What Parents Need to Know About Toy Safety
All parents want to protect their children from the potential harms posed by dangerous and defective products. This includes children’s toys. While the federal government does enforce certain toy safety standards, these rules often do not go far enough. In many cases it is up to outside advocacy groups and victims filing personal injury lawsuits to expose and force changes to dangerous toy industry practices.
CPSC, PIRG Caution Parents on Toy Hazards
The U.S. Consumer Product Safety Commission (CPSC) is responsible for overseeing federal toy safety standards. CPSC requires any toy “intended for use by children 12 and under” to be tested by a third party certified by the agency. While these standards cover many areas of safety, they are not all inclusive. For example, the CPSC does not require third-party testing of flammability.
Despite testing and safety requirements, the CPSC estimates there are more than 250,000 toy-related injuries sustained by children every year. And more than three dozen toys are recalled each year for safety defects. These statistics highlight the fact there are important gaps in the government’s toy safety net.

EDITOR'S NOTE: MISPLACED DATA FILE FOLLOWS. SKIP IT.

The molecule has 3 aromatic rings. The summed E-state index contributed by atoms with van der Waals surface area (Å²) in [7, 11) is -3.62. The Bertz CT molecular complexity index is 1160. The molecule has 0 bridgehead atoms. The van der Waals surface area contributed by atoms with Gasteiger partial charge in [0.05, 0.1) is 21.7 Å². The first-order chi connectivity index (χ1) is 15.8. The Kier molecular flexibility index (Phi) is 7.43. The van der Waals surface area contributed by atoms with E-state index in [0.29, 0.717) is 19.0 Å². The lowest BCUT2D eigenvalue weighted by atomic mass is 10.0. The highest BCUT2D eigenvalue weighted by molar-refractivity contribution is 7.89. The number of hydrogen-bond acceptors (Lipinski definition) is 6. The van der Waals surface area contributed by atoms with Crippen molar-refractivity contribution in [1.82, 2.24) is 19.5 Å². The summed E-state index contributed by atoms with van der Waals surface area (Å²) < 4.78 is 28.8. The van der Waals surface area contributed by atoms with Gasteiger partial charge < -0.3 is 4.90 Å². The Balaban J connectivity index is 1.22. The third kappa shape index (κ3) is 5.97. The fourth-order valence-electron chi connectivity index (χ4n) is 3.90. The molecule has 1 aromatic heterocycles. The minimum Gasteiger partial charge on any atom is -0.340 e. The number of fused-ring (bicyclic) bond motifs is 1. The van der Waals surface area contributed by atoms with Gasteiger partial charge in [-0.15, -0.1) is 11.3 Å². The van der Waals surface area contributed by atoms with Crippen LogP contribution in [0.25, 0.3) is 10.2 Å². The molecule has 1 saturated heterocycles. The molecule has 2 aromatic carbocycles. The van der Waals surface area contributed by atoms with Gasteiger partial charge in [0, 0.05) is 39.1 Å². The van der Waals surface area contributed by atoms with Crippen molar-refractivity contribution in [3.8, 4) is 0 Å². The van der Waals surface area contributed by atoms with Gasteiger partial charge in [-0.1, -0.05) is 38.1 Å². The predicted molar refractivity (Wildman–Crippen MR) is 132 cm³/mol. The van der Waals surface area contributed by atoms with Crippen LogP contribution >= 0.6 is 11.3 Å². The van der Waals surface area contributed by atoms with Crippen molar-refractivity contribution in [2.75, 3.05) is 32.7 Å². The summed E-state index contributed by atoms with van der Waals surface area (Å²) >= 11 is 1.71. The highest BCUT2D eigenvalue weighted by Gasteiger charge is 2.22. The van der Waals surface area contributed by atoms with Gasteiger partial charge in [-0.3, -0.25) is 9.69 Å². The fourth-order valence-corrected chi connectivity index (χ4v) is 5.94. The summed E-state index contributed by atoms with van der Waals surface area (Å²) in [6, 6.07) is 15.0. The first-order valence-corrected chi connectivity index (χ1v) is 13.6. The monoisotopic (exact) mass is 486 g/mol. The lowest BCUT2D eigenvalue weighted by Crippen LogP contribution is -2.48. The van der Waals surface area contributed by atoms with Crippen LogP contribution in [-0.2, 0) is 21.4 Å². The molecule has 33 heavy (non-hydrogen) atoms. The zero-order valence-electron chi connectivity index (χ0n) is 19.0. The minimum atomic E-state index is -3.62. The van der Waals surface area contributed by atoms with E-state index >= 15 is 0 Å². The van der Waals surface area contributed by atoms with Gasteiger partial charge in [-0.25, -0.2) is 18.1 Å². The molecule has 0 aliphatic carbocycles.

The U.S. Public Interest Research Group (PIRG), a nonprofit consumer education and advocacy group, has tracked the government’s toy safety efforts for the past 30 years. In its most recent toy safety report, PIRG identified a number of critical areas where toy safety is lax:
- PIRG said at least three toys on the market contain chromium, a chemical that can cause “severe allergic reactions” and which have been tied to cancer.
- PIRG noted a popular jump rope toy contains “10 times the legal limit” of a banned chemical type called phthalates. PIRG noted phthalate exposure can be especially harmful to young boys, as it can “harm development of the male reproductive period” and possibly cause the early onset of puberty.
- Magnets contained in toys are an often overlooked swallowing hazard. “When two or more powerful magnets are swallowed,” PIRG said, “they can have fatal health consequences as their attractive forces draw them together inside the body, perforating intestinal walls.” Although CPSC has banned the sale of many magnet-based toys, PIRG said parents may still purchase such items from foreign websites.
- Many toys produce “excessive noise” which can hurt the hearing of young children. PIRG identified five toys sold to children under the age of three that may be “either at or slightly above the decibel standards recommended for close-to-the-ear toys.”
In addition to supporting greater federal enforcement, PIRG advised parents to “examine toys carefully for hazards” before buying them and “don’t trust that they are safe just because they are on a store shelf.”
Get Help from a Product Liability Attorney
While no parent can protect their child against all potential hazards, it is important to remain vigilant when it comes to toy safety. And if you believe your child has been hurt due to a defectively designed or marketed toy, you should speak with an experienced Tennessee product liability attorney. Contact the offices of Fox Farley Willis & Burnette, Attorneys at Law, in Clinton or Knoxville if you need to speak with someone right away.